But the main reason that the size of the cassette doesn't matter is because of the Di2 front derailleur. Anyone who has used a Di2 system knows that the front derailleur/front shifting is the best of any system ever available. It is very quick, shifts in any conditions (the use of Di2 in CX has already shown this, and CX race bikes tend to get dirtier/muddier than most people's MTBs), and doesn't rub. Sure, it will still be a little bit louder than XX1 as the chain will still bang on the derailleur, but the polymer insert on the FD cage quiets this and so does the Shadow Plus. If you really want quiet, you still have to go singlespeed.

    1x is nice, and I like it (but I'm a singlespeeder), but the fact is that most people still like the big gear range and will be sticking with 2x or maybe even 3x. I don't know if the Di2 FD will support 3x, however. SRAM couldn't make a very good front derailleur, so they abandoned it and made the cassette bigger. Shimano *can*, and does make a very good front derailleur and crankset. People who will use XTR Di2 will forget about the hassle that front derailleurs usually are (because Di2 simply works) and come to appreciate the tighter spacing in back and the extremely quick and significant downshift you can get when you shift into the granny ring on a double. With Shimano, you can drop you gear by 150% with just the push of a button, but with SRAM, you have to mash the downshift lever and wait for the chain to come around to the top of the cassette before the ratio actually changes. A downshift on the front instantly starts to change ratio, even before the chain has reached the small chainring.


    And that omits the most important part of electronics: lack of maintenance. Charging the battery is easy and only needs to be done infrequently, and the indexing is so much more consistent over time. There are so many people with misadjusted mechanical drivetrains who are dealing with poor shifting because it is actually a fairly skilled task to tune a derailleur (especially the front), and they just aren't up to it. Di2 is set and forget unless it gets bashed, and it is still easier to adjust than a mechanical system.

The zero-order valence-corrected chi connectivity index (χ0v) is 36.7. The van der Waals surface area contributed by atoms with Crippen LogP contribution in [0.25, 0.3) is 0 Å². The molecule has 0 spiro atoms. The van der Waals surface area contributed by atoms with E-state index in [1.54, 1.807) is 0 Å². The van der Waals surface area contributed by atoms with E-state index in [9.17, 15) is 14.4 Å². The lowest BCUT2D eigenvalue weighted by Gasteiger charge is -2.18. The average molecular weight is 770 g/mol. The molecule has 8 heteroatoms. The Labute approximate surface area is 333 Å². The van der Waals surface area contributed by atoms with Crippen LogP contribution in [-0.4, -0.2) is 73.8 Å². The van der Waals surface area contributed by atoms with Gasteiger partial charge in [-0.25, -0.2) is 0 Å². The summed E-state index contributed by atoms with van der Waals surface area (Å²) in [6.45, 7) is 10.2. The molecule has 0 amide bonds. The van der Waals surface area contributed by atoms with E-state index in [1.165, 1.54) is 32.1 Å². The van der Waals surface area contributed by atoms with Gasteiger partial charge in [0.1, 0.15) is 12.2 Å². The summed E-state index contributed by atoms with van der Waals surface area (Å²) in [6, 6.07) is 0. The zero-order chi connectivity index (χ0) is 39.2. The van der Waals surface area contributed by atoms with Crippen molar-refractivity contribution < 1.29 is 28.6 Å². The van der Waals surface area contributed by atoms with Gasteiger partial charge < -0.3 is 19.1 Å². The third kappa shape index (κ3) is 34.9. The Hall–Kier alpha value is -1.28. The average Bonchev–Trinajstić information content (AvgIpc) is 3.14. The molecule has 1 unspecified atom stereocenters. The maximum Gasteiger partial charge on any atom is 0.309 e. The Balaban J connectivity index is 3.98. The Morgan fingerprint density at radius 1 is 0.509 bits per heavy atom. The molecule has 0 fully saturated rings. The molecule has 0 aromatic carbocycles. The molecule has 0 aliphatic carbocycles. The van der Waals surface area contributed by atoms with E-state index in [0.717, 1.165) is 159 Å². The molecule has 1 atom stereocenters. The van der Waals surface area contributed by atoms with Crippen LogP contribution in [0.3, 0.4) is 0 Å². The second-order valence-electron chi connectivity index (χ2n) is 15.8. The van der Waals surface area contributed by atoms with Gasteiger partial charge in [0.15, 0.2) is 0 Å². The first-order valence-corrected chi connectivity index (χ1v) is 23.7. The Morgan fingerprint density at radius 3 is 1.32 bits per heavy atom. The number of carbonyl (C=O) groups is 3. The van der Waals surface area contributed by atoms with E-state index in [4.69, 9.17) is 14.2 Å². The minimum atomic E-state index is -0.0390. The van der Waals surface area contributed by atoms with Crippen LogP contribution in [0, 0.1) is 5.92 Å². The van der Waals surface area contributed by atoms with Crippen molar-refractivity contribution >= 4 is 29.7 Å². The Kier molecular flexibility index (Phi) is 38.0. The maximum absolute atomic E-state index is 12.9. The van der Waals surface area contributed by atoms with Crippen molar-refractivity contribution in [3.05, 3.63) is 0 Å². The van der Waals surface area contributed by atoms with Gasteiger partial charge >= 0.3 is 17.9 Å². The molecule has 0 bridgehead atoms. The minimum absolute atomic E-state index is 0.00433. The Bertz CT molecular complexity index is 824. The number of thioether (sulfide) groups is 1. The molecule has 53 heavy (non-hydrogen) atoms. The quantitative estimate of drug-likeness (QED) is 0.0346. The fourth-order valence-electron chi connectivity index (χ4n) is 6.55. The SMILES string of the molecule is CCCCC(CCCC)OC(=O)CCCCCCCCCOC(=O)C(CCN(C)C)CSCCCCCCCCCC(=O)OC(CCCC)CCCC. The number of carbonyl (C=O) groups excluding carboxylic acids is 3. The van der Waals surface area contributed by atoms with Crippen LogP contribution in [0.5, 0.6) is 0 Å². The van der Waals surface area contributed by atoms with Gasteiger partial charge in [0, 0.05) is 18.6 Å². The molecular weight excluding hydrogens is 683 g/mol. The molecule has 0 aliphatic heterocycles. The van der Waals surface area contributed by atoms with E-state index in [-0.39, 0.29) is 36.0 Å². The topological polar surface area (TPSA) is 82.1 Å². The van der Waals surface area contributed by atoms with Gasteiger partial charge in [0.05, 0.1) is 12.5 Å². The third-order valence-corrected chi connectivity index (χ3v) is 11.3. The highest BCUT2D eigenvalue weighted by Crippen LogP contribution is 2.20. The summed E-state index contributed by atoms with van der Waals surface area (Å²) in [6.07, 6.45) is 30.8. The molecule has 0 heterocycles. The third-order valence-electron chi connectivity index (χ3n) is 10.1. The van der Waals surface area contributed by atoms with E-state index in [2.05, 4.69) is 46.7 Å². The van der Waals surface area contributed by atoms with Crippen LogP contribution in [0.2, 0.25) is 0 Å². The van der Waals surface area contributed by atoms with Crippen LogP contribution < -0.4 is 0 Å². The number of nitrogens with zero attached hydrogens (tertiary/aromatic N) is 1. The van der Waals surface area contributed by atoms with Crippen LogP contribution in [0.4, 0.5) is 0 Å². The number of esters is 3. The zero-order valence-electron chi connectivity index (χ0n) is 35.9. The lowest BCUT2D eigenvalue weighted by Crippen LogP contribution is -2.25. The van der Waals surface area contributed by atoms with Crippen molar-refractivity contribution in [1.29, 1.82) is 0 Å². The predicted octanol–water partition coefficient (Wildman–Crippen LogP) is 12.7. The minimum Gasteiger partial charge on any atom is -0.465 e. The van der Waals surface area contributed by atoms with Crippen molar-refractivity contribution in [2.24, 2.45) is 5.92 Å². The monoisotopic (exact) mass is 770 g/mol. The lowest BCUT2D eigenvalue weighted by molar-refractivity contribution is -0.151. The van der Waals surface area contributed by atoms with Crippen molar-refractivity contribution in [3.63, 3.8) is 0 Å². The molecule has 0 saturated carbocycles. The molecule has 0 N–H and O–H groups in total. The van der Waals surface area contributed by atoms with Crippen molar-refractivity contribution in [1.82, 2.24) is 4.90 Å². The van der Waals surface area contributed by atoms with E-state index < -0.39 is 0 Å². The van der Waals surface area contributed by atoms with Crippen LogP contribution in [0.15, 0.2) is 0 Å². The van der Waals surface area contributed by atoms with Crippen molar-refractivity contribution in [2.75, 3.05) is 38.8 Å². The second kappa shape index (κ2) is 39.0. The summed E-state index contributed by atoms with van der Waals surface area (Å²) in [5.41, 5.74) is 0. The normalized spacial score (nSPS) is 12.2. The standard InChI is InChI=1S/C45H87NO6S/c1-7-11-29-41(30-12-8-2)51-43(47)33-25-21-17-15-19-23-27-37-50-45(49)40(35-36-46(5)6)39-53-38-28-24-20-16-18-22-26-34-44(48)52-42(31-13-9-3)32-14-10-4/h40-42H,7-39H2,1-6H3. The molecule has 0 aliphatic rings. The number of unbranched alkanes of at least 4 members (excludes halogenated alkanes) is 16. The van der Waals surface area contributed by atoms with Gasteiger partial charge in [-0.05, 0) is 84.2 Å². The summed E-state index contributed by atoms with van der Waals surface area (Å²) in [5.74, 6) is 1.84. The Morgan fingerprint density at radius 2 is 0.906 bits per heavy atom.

Nearly every mechanic I talk to loves Di2 because it makes our job a lot easier. I'm very excited about this groupset.

  46. #46
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    Quote Originally Posted by Kanik View Post
    I am surprised at all this squabbling about the size of the cassette. The big news here is obviously the electronics. The cassette is slightly higher range, big whoop. SRAM's cassette still has fairly more range, but the absolute range of a cassette is probably a lot less noticeable than shifting performance.

    Nearly every mechanic I talk to loves Di2 because it makes our job a lot easier. I'm very excited about this groupset.
    Very good points. A duo with 1140 and Di2 gives a stunning range with what looks like seamless front ring transitions. I am probably not going back to double but just using an electronic rear would actually be great, effortless shifting and custom settings, with instant "whole cassette" shifting. Homemade "preview" version: What can we expect from Shimano 2015?

  47. #47
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    SHIMANO XTR 2015 Di2

    Didn't look to see if that link was posted. Same information and pictures.

  48. #48
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    Di2 is great on road bikes. Hanging a £350-£400 off the back of a mountain bike that risks getting smashed off every single minute of every ride does not sound that sensible IMHO.

  49. #49
    FIRENZE rulez !!
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    i have installed a Di2 trasmission on my 29er , using the 7970 group with customized shifters and internal battery.

    very happy after lots of months , almost an year.
    36-24 and rear 11-36

    this new XTR Di2 will be sure 3 steps beyond mine.

  50. #50
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    In my opinion, the only custom setting that would be worth anything is enabling other speeds, such as 8, 9, 10 speed etc. The multi-shift thing is really dumb, the delay is too long and there is no feedback to let to know how many times you have shifted. Its not a machine gun, you don't need to be able to just hold it down. Much better to just keep it on semi-auto. You can easily shift it faster on semi than you can on full.

    Obviously though, Shimano wouldn't enable other speed settings to be used even though the hardware is perfectly capable of indexing other speeds. Not that you really get an indexing reliability advantage with using less speeds like you do with mechanical, but the chains and cassettes are still cheaper.

    The main reason for electronics is reliability. They are rock solid.